You may have heard the long-running online debate about whether motorcycles cost less than cars once you account for everything associated with them. Motorcycles will cost you less than a car to buy, insure, and maintain for most models and riders.

Knowing that motorcycles provide a less expensive alternative to cars, the next question is — are motorcycles worth the cost?

Continue reading for an overview of costs associated with motorcycle ownership and whether the benefits of a motorcycle justify its cost.

Measuring the Costs and Benefits of Motorcycle Ownership

Asking if something is “worth it” injects some value judgments into the answer. For some people, motorcycles are fun. That fun provides value to those people. Some people are terrified of motorcycles. For them, motorcycles are not worth it at any cost.

But you can compare some costs objectively. Each person can then evaluate whether those costs justify motorcycle ownership based on their personal preferences.

Some costs associated with motorcycle ownership include:

Buying the Motorcycle

You can buy a motorcycle for significantly less than a car. 

For a motorcycle from the major manufacturers with no customization, you can expect to pay:

  • $5,000-$17,000 for a street motorcycle
  • $4,000-$21,000 for a cruiser motorcycle
  • $5,000-$30,000 for a sports motorcycle
  • $18,000-$30,000 for a touring motorcycle

For comparison, compact cars sell for between $20,000 for a Kia and $74,000 for a Mercedes. If you consider a Toyota Prius an average car, it sells for about $30,000. Thus, the average compact car costs as much as a high-end motorcycle.


Motorcycles have a much lower likelihood of being involved in a motorcycle accident than cars have of getting into a car accident. Motorcycle accidents only accounted for about 1% of South Carolina’s traffic accidents in 2019. But motorcycles make up about 8% of the vehicles registered in the state.

As a result, motorcycles are much less expensive to insure than passenger vehicles. The average motorcycle owner pays about $30 per month for motorcycle insurance. The average car owner pays about $50 per month for car insurance. 

But bear in mind that your age, credit history, driving history, and location will affect how much you pay for insurance.

Protective Equipment

South Carolina riders under the age of 21 must wear a helmet. Riders and passengers under 21 must also wear eye protection unless the motorcycle has a windscreen. Basic motorcycle helmets usually cost between $100 and $200. If you buy a motorcycle helmet with a face shield, you also meet the requirements for eye protection.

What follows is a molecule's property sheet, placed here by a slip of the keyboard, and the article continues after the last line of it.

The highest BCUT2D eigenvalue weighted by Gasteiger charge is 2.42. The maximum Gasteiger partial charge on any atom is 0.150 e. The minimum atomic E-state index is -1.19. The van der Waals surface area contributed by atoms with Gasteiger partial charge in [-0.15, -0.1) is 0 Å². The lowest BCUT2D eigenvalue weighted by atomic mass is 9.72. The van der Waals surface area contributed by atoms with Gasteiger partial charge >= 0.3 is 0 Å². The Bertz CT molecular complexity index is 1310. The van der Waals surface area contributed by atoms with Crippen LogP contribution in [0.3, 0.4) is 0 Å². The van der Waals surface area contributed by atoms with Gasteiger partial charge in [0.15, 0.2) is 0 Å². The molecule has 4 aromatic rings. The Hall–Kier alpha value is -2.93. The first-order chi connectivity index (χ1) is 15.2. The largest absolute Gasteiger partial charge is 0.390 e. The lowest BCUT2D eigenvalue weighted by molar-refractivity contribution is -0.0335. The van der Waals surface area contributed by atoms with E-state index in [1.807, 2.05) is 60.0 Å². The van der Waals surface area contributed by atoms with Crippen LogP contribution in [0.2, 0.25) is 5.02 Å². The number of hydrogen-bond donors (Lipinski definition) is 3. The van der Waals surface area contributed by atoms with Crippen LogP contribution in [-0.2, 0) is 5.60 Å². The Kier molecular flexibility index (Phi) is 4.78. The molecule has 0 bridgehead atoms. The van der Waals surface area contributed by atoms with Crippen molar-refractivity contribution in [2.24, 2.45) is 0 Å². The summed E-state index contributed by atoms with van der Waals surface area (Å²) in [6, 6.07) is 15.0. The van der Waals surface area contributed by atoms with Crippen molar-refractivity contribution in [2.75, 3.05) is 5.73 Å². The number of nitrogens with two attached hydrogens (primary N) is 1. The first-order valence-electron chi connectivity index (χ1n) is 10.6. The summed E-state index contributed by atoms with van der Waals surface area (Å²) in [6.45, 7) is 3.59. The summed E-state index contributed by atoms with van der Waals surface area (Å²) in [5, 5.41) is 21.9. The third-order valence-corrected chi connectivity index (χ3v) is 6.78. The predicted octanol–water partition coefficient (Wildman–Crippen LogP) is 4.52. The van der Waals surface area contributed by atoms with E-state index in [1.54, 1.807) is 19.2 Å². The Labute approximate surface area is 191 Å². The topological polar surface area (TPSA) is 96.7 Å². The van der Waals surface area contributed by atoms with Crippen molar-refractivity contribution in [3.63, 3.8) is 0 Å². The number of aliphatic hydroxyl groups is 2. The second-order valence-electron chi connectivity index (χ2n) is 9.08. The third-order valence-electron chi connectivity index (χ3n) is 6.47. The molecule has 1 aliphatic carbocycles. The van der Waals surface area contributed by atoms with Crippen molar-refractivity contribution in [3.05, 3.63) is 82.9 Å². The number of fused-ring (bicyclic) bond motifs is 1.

Maintenance, Repairs, and Fuel

Maintenance and repairs are usually more expensive for motorcycles than cars. Motorcycle parts usually do not last as long as car parts and cost more. For example, motorcycle tires usually cost two to three times more than car tires and do not last as long.

On the other hand, motorcycles have much more fuel-efficient engines than cars. The average motorcycle can run for about 35-40 miles per gallon. A compact car gets around 30 miles per gallon.

Risk of Injury

The risk of injury is much higher with motorcycles than with cars. A motorcyclist is 29 times more likely to die in a motorcycle crash than a car driver.

In South Carolina, you had a 72% chance of walking away from a car accident uninjured in 2019. That same year, you only had a 19% chance of walking away from a motorcycle accident without injury. This means your chances of getting injured in a motorcycle accident were about 3.5 times higher.

Are Motorcycles Worth Their Costs?

No one can tell you whether a motorcycle is worth its cost. You have to decide for yourself. But you need to understand where the costs come from. 

Although you can generally buy, maintain, and insure a motorcycle for less than a car, you also have a much higher chance of suffering injury or death if you get into a motorcycle accident. For some, this risk far outweighs the lower monetary costs.

Contact the Motorcycle Accident Lawyers In the Central Savannah River Area at Hawk Law Group for Legal Assistance Today

For more information, please contact the Motorcycle Accident lawyers at Hawk Law Group at our nearest location to schedule a free consultation today.
We serve throughout the Central Savannah River Area and it’s surrounding areas:

Hawk Law Group – Augusta, GA
338 Telfair St, Augusta, GA 30901, United States
(706) 722-3500

Hawk Law Group – Evans, GA
4384 River Watch Pkwy, Evans, GA 30809, United States
(706) 863-6500

Hawk Law Group – Thomson, GA
146 Railroad St A, Thomson, GA 30824, United States
(706) 361-0350

Hawk Law Group – Waynesboro, GA
827 Liberty St, Waynesboro, GA 30830, United States
(706) 437-9122

Hawk Law Group – Aiken County, SC
156 Laurens St NW, Aiken, SC 29801, United States
(803) 226-9089

We also serve in Edgefield County, SC.